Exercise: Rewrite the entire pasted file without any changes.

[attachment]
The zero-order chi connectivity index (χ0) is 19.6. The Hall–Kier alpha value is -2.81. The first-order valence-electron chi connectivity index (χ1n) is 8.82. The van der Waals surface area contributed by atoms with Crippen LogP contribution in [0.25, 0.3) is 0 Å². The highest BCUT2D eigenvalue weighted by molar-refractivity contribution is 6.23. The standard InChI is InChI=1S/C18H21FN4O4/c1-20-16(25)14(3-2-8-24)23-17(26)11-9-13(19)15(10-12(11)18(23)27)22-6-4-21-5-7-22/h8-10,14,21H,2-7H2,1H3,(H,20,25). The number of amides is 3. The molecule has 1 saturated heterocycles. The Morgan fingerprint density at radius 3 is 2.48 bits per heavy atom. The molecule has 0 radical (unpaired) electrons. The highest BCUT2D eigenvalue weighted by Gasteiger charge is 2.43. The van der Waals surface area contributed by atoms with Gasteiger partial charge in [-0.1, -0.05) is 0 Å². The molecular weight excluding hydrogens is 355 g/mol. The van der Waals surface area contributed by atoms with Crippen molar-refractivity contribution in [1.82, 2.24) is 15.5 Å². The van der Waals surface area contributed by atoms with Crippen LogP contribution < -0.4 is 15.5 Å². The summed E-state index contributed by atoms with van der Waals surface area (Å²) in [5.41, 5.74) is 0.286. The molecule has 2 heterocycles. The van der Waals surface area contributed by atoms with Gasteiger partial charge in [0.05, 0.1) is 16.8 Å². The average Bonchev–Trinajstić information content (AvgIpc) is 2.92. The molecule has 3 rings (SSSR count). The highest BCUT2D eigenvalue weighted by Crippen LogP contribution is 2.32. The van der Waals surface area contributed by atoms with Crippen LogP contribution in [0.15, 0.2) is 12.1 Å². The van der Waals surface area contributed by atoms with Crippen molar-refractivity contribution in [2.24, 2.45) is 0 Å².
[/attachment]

The zero-order chi connectivity index (χ0) is 19.6. The Hall–Kier alpha value is -2.81. The first-order valence-electron chi connectivity index (χ1n) is 8.82. The van der Waals surface area contributed by atoms with Crippen LogP contribution in [0.25, 0.3) is 0 Å². The highest BCUT2D eigenvalue weighted by molar-refractivity contribution is 6.23. The standard InChI is InChI=1S/C18H21FN4O4/c1-20-16(25)14(3-2-8-24)23-17(26)11-9-13(19)15(10-12(11)18(23)27)22-6-4-21-5-7-22/h8-10,14,21H,2-7H2,1H3,(H,20,25). The number of amides is 3. The molecule has 1 saturated heterocycles. The Morgan fingerprint density at radius 3 is 2.48 bits per heavy atom. The molecule has 0 radical (unpaired) electrons. The highest BCUT2D eigenvalue weighted by Gasteiger charge is 2.43. The van der Waals surface area contributed by atoms with Gasteiger partial charge in [-0.1, -0.05) is 0 Å². The molecular weight excluding hydrogens is 355 g/mol. The van der Waals surface area contributed by atoms with Crippen molar-refractivity contribution in [1.82, 2.24) is 15.5 Å². The van der Waals surface area contributed by atoms with Crippen LogP contribution < -0.4 is 15.5 Å². The summed E-state index contributed by atoms with van der Waals surface area (Å²) in [5.41, 5.74) is 0.286. The molecule has 2 heterocycles. The van der Waals surface area contributed by atoms with Gasteiger partial charge in [0.05, 0.1) is 16.8 Å². The average Bonchev–Trinajstić information content (AvgIpc) is 2.92. The molecule has 3 rings (SSSR count). The highest BCUT2D eigenvalue weighted by Crippen LogP contribution is 2.32. The van der Waals surface area contributed by atoms with Crippen LogP contribution in [0.15, 0.2) is 12.1 Å². The van der Waals surface area contributed by atoms with Crippen molar-refractivity contribution in [2.24, 2.45) is 0 Å².